Dynamic Range -- what it is, what it's good for, and how much you 'need'

Started Oct 17, 2011 | Discussions thread
boggis the cat
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Relative significance
In reply to Rikke Rask, Oct 20, 2011

Rikke Rask wrote:

boggis the cat wrote:

Then consider that the relative size difference between FourThirds and APS-C is considerably less than that between APS-C and 135.

From 24x36 to 15.8x23.6 is about 1.2 stops.
From 15.8x23.6 to 13x17.3 is about 0.73 stops.

(Using "stops" to denote "noise equalisation through ISO change" and not exposure, obviously.)

That's for "1.5x" APS-C.

Canon APS-C is 14.8 x 22.2 mm, or 1.4 and 0.55 "stops" respectively.

These calculations ignore the additional aspect ratio efficiency of 4:3 over 3:2, which is roughly 4%. This changes e.g. the Canon APS-C to FT ratio from 0.55 to 0.49 "stops", and the 135 to FT ratio from 1.94 to 1.89 "stops".

Do you really think that calls for an adverb like 'considerably'?

Is 1.2 litres considerably more than 0.73 litres? It's not that far from double the amount, Rikke.

I would agree that a 0.5 stop difference in DR may be of limited significance in real terms. The Olympus cameras from the E-P1 through to the E-PL3, inclusive of the E-5, only appear to have a DR spread of about 2/3 stop. This is of little significance compared to the other differences present -- detail, contrast, relative brightness levels (presumably due to the tone curve) and so on.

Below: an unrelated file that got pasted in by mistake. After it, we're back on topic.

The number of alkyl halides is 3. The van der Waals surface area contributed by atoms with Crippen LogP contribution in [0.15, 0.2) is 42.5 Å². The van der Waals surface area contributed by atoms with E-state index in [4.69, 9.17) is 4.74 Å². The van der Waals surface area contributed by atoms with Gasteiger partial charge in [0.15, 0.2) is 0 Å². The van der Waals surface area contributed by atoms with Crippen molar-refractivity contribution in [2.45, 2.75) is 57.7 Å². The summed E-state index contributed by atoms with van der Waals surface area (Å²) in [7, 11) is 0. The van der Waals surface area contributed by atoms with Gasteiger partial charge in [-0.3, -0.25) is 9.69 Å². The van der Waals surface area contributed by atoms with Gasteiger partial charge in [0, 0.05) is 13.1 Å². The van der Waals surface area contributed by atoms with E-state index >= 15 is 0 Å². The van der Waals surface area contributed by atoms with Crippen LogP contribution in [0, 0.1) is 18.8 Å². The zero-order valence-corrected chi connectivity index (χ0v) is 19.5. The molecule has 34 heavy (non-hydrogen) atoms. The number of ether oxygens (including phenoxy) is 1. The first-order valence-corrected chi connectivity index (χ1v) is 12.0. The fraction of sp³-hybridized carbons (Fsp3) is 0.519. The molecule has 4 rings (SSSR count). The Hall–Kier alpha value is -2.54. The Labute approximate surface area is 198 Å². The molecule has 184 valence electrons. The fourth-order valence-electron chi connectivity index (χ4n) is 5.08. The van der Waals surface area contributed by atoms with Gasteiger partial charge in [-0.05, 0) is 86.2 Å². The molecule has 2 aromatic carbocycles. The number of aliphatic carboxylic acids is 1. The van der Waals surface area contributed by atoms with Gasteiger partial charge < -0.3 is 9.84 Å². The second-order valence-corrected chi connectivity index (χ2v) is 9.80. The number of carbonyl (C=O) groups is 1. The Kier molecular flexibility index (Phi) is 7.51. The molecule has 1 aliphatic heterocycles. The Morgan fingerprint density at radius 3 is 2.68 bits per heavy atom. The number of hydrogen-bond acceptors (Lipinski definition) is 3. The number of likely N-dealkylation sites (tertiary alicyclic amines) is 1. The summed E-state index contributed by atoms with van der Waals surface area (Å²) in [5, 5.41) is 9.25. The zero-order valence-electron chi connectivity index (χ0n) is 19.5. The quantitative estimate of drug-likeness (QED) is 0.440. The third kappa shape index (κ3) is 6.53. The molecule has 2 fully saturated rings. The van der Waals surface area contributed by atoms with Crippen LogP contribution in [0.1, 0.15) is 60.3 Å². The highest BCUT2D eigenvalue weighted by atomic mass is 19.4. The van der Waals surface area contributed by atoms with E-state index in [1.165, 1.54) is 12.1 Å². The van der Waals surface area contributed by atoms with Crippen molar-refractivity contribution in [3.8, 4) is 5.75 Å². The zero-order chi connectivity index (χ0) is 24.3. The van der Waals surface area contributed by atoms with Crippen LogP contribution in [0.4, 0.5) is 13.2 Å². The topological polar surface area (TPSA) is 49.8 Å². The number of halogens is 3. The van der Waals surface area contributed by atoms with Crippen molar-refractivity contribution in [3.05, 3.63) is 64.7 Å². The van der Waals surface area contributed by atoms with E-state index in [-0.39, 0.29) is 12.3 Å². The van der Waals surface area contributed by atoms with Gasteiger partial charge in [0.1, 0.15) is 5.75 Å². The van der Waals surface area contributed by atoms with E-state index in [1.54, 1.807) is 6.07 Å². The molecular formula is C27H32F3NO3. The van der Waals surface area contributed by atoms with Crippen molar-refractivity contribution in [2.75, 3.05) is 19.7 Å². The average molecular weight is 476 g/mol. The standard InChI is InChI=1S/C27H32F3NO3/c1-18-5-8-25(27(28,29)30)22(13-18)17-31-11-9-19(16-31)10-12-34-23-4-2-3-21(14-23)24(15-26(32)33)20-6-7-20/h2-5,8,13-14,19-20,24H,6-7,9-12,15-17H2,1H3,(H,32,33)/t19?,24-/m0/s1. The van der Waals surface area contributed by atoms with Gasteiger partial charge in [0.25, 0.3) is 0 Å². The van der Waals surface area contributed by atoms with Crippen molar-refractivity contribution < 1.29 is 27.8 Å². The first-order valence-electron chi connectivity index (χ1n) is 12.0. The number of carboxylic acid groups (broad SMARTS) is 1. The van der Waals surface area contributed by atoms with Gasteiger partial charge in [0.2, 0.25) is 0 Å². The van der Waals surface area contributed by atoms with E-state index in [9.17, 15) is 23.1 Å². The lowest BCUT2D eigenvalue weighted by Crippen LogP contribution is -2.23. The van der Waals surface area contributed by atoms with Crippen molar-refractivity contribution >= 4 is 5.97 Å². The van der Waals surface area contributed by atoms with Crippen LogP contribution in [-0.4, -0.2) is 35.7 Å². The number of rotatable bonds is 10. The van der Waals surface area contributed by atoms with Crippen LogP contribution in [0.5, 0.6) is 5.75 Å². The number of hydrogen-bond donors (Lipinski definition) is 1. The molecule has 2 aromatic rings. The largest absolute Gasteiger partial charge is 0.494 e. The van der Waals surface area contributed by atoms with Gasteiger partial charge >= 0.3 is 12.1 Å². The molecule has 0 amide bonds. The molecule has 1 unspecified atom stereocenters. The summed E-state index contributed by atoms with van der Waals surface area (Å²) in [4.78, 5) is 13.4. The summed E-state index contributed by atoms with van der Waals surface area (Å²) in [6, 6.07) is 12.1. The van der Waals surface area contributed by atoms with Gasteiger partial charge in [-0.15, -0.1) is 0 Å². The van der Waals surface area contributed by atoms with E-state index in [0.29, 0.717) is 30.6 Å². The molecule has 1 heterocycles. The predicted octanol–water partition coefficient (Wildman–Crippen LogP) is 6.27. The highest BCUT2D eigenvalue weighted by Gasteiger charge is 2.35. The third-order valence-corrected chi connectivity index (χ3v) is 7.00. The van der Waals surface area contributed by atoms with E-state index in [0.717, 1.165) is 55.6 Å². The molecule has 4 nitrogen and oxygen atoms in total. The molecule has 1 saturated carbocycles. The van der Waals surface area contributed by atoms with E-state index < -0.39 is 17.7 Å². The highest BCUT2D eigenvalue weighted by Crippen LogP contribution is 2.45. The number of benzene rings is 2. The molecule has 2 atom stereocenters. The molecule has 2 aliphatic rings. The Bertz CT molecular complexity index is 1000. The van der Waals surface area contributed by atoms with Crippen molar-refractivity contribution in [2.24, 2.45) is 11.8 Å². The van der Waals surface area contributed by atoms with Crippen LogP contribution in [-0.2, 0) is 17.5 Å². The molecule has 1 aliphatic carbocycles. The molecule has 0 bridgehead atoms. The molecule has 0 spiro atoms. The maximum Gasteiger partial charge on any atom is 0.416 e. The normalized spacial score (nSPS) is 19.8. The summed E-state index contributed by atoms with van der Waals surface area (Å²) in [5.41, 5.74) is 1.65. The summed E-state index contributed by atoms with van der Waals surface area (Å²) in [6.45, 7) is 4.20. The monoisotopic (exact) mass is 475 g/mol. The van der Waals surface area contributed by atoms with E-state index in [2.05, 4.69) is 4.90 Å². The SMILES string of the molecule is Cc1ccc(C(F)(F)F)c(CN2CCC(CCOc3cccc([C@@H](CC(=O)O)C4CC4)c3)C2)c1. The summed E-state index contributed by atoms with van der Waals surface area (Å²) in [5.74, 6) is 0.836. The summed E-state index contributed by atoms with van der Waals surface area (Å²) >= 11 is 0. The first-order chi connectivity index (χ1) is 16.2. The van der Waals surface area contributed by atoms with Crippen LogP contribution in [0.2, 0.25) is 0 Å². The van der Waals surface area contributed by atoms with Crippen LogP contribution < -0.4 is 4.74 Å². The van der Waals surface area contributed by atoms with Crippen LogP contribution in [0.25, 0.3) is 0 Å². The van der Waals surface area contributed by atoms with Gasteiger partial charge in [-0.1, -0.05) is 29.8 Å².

How about 'APS-C is slightly closer to Four-Thirds than it is to full frame'?

How about "APS-C is twice as close to FourThirds as it is to 135"?

This is especially true if you want to factor in the 30% or so Canon APS-C sensor share, which is nearly three times as close to FT as 135.

For people not hung up on insignificant decimals it is roughly midway between FT and FF, roughly a stop from each.

You should ask Joe if that degree of "roughness" is acceptable. In practice a half-stop may not amount to much, but if you are trying to calculate things to a 0.1 stop resolution then the more accurate your starting measurements the more accurate your result will be.

By your own math, that's a 0.47 "stop" difference (or 0.85 "stop" for Canon APS-C). Hardly insignificant if we are to take DxO's 0.1 stop resolution DR numbers as meaningful.

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